Cate Blanchett and Fred Armisen in new footage of Documentary Now!

Hey everyone!

New footage of Cate Blanchett as Izabella Barta has been released today and it’s absolutely funny and impressive the Marina Abramovic impression made by Cate. Take a look the new content below and don’t miss Documentary Now! episode Waiting for the Artist this Wednesday, March 06, 11Pm on IFC network!


Watch Cate Blanchett Play the Ultimate Tortured Artist in Documentary Now!

Cate Blanchett playing a visionary, eccentric artist struggling to find the right way to celebrate her art and grapple with a terrible old boyfriend during her career retrospective? Yeah, sign us up.

On Wednesday, IFC will debut “Waiting for the Artist,” a Documentary Now! episode based on the performance artist documentary Marina Abramovi´c: The Artist Is Present. (For the uninitiated, Fred Armisen, Bill Hader, Seth Meyers, and Rhys Thomas’s comedy series enlists actors and comedians to parody famous documentaries, including Original Cast Album: Company, Nanook of the North, The Thin Blue Line, and Grey Gardens, with extreme precision.) In “Waiting for the Artist,” Blanchett plays Izabella Barta, whose lover Dimo (Armisen) is an infamous provocateur. Dimo spent most of their relationship stealing Izabella’s ideas and cheating on her—so naturally, as she anticipates reuniting with him at her retrospective, she’s feeling the pressure.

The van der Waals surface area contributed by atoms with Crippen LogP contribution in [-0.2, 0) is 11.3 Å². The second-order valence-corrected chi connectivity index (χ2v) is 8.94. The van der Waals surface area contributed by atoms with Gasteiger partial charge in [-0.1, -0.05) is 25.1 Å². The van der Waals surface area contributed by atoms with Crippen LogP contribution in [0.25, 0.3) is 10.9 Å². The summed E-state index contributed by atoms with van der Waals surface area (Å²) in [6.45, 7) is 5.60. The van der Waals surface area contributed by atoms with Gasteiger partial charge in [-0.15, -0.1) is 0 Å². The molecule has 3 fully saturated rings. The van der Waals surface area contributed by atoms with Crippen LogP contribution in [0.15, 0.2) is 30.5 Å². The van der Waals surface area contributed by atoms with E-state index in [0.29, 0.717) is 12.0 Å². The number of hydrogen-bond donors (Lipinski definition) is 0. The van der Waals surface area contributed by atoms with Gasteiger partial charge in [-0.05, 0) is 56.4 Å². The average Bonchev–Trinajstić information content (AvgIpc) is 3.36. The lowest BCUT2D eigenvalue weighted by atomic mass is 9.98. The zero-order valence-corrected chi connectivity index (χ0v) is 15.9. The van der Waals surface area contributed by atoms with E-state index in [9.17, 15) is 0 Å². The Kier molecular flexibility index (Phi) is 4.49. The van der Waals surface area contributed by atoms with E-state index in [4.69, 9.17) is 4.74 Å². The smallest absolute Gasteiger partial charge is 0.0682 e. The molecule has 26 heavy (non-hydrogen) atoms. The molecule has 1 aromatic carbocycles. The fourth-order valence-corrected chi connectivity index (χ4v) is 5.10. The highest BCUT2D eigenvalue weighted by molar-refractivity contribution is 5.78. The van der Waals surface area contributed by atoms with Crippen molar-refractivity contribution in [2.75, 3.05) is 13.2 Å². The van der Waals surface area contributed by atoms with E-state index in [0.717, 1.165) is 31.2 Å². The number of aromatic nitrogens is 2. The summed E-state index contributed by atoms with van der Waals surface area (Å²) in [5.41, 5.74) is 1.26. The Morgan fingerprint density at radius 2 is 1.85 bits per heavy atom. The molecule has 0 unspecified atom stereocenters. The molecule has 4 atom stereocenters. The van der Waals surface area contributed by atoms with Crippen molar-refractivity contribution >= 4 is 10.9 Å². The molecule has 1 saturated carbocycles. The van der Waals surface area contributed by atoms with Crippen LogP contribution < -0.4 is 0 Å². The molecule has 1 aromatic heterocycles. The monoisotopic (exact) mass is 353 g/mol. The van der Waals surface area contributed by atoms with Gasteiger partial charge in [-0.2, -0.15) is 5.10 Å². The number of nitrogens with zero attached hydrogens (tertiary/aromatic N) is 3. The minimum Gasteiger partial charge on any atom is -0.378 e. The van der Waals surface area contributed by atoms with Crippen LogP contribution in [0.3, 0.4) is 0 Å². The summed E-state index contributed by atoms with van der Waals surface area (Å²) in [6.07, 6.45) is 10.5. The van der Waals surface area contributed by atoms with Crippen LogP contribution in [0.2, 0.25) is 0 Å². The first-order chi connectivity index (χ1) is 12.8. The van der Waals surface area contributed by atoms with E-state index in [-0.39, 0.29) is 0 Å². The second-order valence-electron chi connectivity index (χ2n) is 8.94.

As seen in this exclusive clip, Blanchett plays the tortured artist with exacting wit: an exhausted removal of her bright red glasses here, a condescending rub of the eyelids there. The idea she’s trying to sell is a bit unconventional: at the retrospective, she wants attendees to walk from room to room admiring her past art. In the end, they will find her in the final room—dousing the place in gasoline and setting it on fire before running out of the burning museum.
Sure, the idea might raise a few concerns—but as Izabella insists, “Art is not supposed to be safe! It’s supposed to be radical!”
Unfortunately, the city won’t see things that way—and so Izabella is hurtled back to square one. The tortured wail she then releases from behind a locked door—further evidence of Blanchett’s knack for understated over-the-top comedy—pretty much says it all.